4. Thus far you have four releases; a demo, a split 7"with "Peregrine", S/t CD and a split with the band "Marnost" from the Czech Republic. Tell us the general story of these releases. How they came to pass, any interesting stories and which one is the most significant for you?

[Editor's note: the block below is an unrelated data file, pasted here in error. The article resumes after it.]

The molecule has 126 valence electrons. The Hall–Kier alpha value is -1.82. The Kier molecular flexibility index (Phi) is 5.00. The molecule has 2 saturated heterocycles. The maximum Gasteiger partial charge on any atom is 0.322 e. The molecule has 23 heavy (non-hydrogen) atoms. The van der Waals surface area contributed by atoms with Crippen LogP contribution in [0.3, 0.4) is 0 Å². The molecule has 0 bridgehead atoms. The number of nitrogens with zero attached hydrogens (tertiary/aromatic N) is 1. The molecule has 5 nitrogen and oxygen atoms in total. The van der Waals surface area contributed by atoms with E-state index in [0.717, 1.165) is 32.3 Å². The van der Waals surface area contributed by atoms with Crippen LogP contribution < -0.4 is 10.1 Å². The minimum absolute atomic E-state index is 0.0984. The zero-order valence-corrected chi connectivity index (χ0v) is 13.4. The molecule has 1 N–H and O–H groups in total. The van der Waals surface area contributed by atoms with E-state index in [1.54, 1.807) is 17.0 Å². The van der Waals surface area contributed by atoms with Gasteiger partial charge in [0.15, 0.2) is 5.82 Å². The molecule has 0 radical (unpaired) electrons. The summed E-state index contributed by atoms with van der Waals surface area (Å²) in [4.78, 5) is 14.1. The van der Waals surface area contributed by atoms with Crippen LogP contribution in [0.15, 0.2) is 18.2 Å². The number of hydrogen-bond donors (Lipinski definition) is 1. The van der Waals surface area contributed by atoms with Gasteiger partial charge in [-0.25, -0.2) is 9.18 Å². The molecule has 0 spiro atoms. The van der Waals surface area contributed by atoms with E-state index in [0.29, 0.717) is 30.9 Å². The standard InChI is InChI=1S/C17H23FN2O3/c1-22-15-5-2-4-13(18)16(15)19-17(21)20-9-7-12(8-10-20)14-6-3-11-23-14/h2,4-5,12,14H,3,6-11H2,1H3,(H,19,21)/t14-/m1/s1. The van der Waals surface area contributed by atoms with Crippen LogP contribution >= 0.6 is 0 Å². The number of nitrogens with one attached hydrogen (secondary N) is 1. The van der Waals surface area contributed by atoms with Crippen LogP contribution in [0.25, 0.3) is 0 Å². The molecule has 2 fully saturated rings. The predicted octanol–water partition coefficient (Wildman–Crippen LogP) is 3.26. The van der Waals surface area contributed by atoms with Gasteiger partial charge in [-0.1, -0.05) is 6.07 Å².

Well, we put a few of our first recorded songs on a CD  to spread it, I guess that became a demo. Those songs are still planned to be released in more official formats, all thought newly recorded. The split with “Peregrine” had one of those songs on it. I don’t recall really how that split came about, apart from us having common acquaintances and made contact, and since both bands share a similar world view. The CD (“Sounding the Siren Song in Vain”) was just us recording all our songs that we by that time hadn’t already recorded and which time-wise was well suited for a full length. Our friend Austin of “Panopticon” offered to release it as a limited edition CD on his label “Lundr Records” – he did a stunning job, hand printing everything, which we feel gives it a beauty business never could accomplish (not very hard to comprehend that cooperation built on relations and friendship outdo deals based on economic interests). The “Marnost” split is by far the most important, partly because “Marnost” are great friends of ours and partly because it set a new standard for us musically and lyrically. We feel we´ve gotten closer to the way we are meant to sound with that one.